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Mother of Invention: How Good Ideas Get Ignored in an Economy Built for Men

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It all starts with a rolling suitcase. Though the wheel was invented some five thousand years ago, and the suitcase in the nineteenth century, it wasn’t until the 1970s that someone successfully married the two. What was the hold up? For writer and journalist Katrine Marçal, the answer is both shocking and simple: because “real men” carried their bags, no matter how heavy. It all starts with a rolling suitcase. Though the wheel was invented some five thousand years ago, and the suitcase in the nineteenth century, it wasn’t until the 1970s that someone successfully married the two. What was the hold up? For writer and journalist Katrine Marçal, the answer is both shocking and simple: because “real men” carried their bags, no matter how heavy.   Mother of Invention is a fascinating and eye-opening examination of business, technology, and innovation through a feminist lens. Because it wasn’t just the suitcase. Drawing on examples from electric cars to bra seamstresses to tech billionaires, Marçal shows how gender bias stifles the economy and holds us back, delaying innovations, sometimes by hundreds of years, and distorting our understanding of our history. While we talk about the Iron Age and the Bronze Age, we might as well talk about the “Ceramic Age” or the “Flax Age,” since these technologies were just as important. But inventions associated with women are not considered to be technology in the same way.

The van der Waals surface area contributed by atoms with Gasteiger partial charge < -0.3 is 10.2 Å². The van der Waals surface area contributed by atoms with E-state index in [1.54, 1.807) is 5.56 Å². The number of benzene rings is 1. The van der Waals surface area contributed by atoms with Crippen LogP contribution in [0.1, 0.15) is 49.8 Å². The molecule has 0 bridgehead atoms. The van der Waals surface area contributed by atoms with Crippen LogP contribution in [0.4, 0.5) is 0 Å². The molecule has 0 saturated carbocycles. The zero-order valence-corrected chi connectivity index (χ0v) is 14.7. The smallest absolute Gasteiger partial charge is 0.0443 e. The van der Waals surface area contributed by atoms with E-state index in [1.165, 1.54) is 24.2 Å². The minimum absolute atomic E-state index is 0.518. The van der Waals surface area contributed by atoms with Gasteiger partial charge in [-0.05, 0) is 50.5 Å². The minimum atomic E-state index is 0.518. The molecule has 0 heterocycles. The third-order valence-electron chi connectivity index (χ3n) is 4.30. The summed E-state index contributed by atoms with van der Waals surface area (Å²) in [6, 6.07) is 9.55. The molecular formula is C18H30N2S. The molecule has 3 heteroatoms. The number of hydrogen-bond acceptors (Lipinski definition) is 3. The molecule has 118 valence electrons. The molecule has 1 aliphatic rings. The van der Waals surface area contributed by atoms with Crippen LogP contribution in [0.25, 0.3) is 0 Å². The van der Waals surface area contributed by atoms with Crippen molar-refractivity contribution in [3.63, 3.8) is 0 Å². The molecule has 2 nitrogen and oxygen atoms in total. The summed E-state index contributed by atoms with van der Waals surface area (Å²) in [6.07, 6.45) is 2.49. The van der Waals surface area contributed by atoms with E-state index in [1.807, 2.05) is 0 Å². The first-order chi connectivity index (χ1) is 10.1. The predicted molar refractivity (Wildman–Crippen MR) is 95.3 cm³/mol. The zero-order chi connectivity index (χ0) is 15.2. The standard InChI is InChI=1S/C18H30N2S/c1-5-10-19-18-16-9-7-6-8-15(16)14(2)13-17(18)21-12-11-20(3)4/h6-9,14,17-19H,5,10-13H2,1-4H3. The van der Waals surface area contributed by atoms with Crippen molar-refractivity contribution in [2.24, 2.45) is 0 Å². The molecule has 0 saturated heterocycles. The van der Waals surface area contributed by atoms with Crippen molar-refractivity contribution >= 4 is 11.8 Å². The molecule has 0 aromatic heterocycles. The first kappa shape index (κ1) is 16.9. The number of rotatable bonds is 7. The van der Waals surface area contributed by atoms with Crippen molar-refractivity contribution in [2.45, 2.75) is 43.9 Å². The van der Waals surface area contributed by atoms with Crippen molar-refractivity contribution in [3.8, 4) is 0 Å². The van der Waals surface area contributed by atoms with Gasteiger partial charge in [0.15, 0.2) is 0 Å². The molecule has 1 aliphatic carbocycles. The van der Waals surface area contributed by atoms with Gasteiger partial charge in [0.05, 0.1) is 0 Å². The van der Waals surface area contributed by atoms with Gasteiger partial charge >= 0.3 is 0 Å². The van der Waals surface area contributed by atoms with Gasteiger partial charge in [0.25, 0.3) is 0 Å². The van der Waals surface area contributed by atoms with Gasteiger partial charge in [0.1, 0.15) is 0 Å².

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It all starts with a rolling suitcase. Though the wheel was invented some five thousand years ago, and the suitcase in the nineteenth century, it wasn’t until the 1970s that someone successfully married the two. What was the hold up? For writer and journalist Katrine Marçal, the answer is both shocking and simple: because “real men” carried their bags, no matter how heavy. It all starts with a rolling suitcase. Though the wheel was invented some five thousand years ago, and the suitcase in the nineteenth century, it wasn’t until the 1970s that someone successfully married the two. What was the hold up? For writer and journalist Katrine Marçal, the answer is both shocking and simple: because “real men” carried their bags, no matter how heavy.   Mother of Invention is a fascinating and eye-opening examination of business, technology, and innovation through a feminist lens. Because it wasn’t just the suitcase. Drawing on examples from electric cars to bra seamstresses to tech billionaires, Marçal shows how gender bias stifles the economy and holds us back, delaying innovations, sometimes by hundreds of years, and distorting our understanding of our history. While we talk about the Iron Age and the Bronze Age, we might as well talk about the “Ceramic Age” or the “Flax Age,” since these technologies were just as important. But inventions associated with women are not considered to be technology in the same way.

30 review for Mother of Invention: How Good Ideas Get Ignored in an Economy Built for Men

  1. 5 out of 5

    David Wineberg